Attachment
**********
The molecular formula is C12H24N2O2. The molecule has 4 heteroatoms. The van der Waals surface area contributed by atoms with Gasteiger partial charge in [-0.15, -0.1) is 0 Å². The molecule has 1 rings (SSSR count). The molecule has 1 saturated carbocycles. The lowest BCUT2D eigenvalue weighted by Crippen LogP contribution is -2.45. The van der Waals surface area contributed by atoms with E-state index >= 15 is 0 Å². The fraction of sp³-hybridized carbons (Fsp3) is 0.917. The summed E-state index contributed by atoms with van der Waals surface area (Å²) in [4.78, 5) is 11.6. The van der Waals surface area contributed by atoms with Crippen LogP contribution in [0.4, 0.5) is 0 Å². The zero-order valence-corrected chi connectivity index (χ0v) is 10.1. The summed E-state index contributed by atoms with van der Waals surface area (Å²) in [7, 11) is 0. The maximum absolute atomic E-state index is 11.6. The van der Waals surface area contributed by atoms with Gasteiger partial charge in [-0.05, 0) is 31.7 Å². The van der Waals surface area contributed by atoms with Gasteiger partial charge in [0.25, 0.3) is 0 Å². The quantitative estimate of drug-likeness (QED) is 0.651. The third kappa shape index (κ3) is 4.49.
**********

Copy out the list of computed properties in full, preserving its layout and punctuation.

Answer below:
The molecular formula is C12H24N2O2. The molecule has 4 heteroatoms. The van der Waals surface area contributed by atoms with Gasteiger partial charge in [-0.15, -0.1) is 0 Å². The molecule has 1 rings (SSSR count). The molecule has 1 saturated carbocycles. The lowest BCUT2D eigenvalue weighted by Crippen LogP contribution is -2.45. The van der Waals surface area contributed by atoms with E-state index >= 15 is 0 Å². The fraction of sp³-hybridized carbons (Fsp3) is 0.917. The summed E-state index contributed by atoms with van der Waals surface area (Å²) in [4.78, 5) is 11.6. The van der Waals surface area contributed by atoms with Crippen LogP contribution in [0.4, 0.5) is 0 Å². The zero-order valence-corrected chi connectivity index (χ0v) is 10.1. The summed E-state index contributed by atoms with van der Waals surface area (Å²) in [7, 11) is 0. The maximum absolute atomic E-state index is 11.6. The van der Waals surface area contributed by atoms with Gasteiger partial charge in [-0.05, 0) is 31.7 Å². The van der Waals surface area contributed by atoms with Gasteiger partial charge in [0.25, 0.3) is 0 Å². The quantitative estimate of drug-likeness (QED) is 0.651. The third kappa shape index (κ3) is 4.49.